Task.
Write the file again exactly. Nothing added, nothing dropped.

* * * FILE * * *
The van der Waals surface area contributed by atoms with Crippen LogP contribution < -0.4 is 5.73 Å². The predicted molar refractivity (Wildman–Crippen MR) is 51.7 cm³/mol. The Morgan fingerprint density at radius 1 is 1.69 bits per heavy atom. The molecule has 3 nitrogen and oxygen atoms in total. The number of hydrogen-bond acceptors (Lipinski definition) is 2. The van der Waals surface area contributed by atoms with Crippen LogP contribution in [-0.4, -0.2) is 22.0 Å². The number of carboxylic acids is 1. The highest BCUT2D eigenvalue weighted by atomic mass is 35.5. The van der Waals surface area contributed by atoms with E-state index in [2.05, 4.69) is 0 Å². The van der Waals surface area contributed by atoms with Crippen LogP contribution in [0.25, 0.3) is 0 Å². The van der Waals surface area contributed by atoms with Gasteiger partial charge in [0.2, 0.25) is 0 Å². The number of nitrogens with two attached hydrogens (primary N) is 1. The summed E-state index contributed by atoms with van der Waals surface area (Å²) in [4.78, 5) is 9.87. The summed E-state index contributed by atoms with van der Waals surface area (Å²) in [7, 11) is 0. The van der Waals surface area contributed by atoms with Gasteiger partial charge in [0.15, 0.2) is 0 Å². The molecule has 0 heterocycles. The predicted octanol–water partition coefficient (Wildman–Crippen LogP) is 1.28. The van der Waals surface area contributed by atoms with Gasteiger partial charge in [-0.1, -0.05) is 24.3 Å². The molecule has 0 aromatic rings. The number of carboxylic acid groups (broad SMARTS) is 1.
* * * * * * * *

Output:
The van der Waals surface area contributed by atoms with Crippen LogP contribution < -0.4 is 5.73 Å². The predicted molar refractivity (Wildman–Crippen MR) is 51.7 cm³/mol. The Morgan fingerprint density at radius 1 is 1.69 bits per heavy atom. The molecule has 3 nitrogen and oxygen atoms in total. The number of hydrogen-bond acceptors (Lipinski definition) is 2. The van der Waals surface area contributed by atoms with Crippen LogP contribution in [-0.4, -0.2) is 22.0 Å². The number of carboxylic acids is 1. The highest BCUT2D eigenvalue weighted by atomic mass is 35.5. The van der Waals surface area contributed by atoms with E-state index in [2.05, 4.69) is 0 Å². The van der Waals surface area contributed by atoms with Crippen LogP contribution in [0.25, 0.3) is 0 Å². The van der Waals surface area contributed by atoms with Gasteiger partial charge in [0.2, 0.25) is 0 Å². The number of nitrogens with two attached hydrogens (primary N) is 1. The summed E-state index contributed by atoms with van der Waals surface area (Å²) in [4.78, 5) is 9.87. The summed E-state index contributed by atoms with van der Waals surface area (Å²) in [7, 11) is 0. The van der Waals surface area contributed by atoms with Gasteiger partial charge in [0.15, 0.2) is 0 Å². The molecule has 0 heterocycles. The predicted octanol–water partition coefficient (Wildman–Crippen LogP) is 1.28. The van der Waals surface area contributed by atoms with Gasteiger partial charge in [-0.1, -0.05) is 24.3 Å². The molecule has 0 aromatic rings. The number of carboxylic acid groups (broad SMARTS) is 1.